A total of 45 AM fungal species representing five genera, including 6 species of Acaulopsora, 2 of Entrophospora, 1 of Gigaspora, 32 of Glomus and 3 of Scutellospora, were isolated from mangrove soils of different salinity zones. Out of these, 21 species occur in low and medium salinity zones and only 9 species’ in high salinity area (Figure 3). The genus Glomus is most dominant and diverse and Glomus and Scutellospora have presence across all saline zone. Acaulospora did not occur at high salinity level. Six species of Glomus were found in areas of high saline inundation (Figure 4). Most of Acaulospora species occurs in low salinity except A. delicata that preferred a higher salinity. We isolated single species of Gigspora and Enterophospora from high salinity zone. However, E. colombiana was present in muddy soil of medium salinity zone.

Figure 3: Distribution of Glomus species in different salinity zones.
Figure 4: Distribution of AM species in different salinity zones.

The study exhibited rich diversity of arbuscular mycorrhizal fungi in mangrove soil and species richness, with reference to salinity zones and physiochemical properties of soil. Occurrence of arbuscular mycorrhizal fungi in saline soils were earlier considered negligible or minimal [14]. However, recent studies have established the ubiquitous behavior of AM fungi in saline and coastal soils. Our study makes further invades on the subject by listing mycorrhization of Aegiceras corniculatum, Agalaia cucullata, Avicennia officinalis, Bruguiera gymnorrhiza, Derris heterophylla, Excoecaria agallocha, Heritiera fomes, Sonneratia apetala. Occurrence of mycorrhizal colonization in these mangrove plants strengthen the significance of AMF association in wet land ecosystem [15,16]. Agalaia cuculata, Excoecaria agallocha and Avicennia officinalis, Ageceras corniculatum, Bruigiera gynmorrhiza, Heritiera fomes were reported as mycorrhizal in Bhitarkanika mangroves, and thus the present study confirms the earlier reports on mangroves forests of different sea coasts of India [2,3,8] .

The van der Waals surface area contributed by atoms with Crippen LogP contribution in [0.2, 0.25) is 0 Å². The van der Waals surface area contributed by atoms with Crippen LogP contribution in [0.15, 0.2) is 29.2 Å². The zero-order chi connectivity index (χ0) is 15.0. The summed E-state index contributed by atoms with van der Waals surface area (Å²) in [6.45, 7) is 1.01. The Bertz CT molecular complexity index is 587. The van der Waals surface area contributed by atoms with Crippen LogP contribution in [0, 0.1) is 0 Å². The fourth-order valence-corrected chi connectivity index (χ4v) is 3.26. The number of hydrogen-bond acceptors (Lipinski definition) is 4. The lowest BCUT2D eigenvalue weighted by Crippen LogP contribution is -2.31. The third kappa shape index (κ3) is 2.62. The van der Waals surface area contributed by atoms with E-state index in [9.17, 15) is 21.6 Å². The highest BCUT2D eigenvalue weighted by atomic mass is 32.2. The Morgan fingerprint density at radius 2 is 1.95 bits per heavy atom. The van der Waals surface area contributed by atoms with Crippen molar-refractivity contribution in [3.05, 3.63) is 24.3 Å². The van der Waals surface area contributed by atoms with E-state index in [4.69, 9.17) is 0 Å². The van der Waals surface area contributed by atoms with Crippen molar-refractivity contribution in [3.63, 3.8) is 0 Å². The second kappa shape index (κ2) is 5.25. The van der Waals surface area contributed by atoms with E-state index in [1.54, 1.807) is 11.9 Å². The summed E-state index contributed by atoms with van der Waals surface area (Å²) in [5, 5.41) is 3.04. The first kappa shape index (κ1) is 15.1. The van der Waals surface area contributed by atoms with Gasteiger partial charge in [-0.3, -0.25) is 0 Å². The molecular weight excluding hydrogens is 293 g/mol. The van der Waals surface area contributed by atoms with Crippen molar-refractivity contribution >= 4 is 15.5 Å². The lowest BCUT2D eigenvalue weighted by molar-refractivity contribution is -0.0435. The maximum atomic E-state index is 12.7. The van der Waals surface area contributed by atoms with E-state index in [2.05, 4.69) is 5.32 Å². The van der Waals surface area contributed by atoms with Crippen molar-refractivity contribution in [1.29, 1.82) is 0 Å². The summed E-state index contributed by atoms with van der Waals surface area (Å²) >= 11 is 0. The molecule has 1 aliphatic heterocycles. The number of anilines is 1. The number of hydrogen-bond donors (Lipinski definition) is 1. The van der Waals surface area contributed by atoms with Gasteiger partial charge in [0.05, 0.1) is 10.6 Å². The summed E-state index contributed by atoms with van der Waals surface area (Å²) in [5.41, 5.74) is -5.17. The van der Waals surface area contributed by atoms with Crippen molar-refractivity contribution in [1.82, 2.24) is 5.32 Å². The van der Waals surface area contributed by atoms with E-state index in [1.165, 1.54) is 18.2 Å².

In contrast to previous findings, Rhizophora mucronata was found to be non-mycorrhizal in high saline zone of Bhitarkanika mangroves. It may be due to the differences in salinity level, as most of the mangrove species having mycorrhizal association, occupied in low salinity areas. The species Bruigiera gymnorrhiza and Derris heterophyla, obtained from medium salinity, was also observed as mycorrhizal, but with low percentage of colonization, as compared to others. We did not find any AM infection in Kandelia candel, Rhizophora mucronata and Xylocarpus granatum collected from high salinity zone. However, these species cannot be considered as nonmycorrhizal as earlier studies reported them as mycorrhizal from mangrove soils of different conductivity [9] and medium range of salinity.

This study confirmed occurrence of AM spores in muddy soils of mangroves [17] Glomus was the most dominant AM found in low salinity area, similar to the coastal saline soils of west coast of India[2,3]. Occurrence of Glomus intraradices and G. geosporum in high salinity zones indicate possible fungal adaptation to salt tolerance.

Absence of Sclerocystis from Bhitarkaniaka mangrove commonly found in Sunderban mangrove ecosystem and western coast of India indicated complex interaction of edaphic agroclimatic factor determining growth of AM fungi from typical to a micro environment [18]. Among 45 species reported in the study, 15 species are found in coastal dunes of the India. The incidence of E. infrequence, G. gignatea, G. ambisporum, G. candida and G. pallidum in only high salinity can be attributed to their salt tolerant trait.

Acknowledgements

The support received from CSIR, Govt. of India vide the research project no.38(1191)/08/EMRII, is gratefully acknowledged. Authors are also thankful to Dr. U.C. Basak, Scientist, Regional Plant Resource Centre,Bhubaneswar for helping in mangrove plant identification.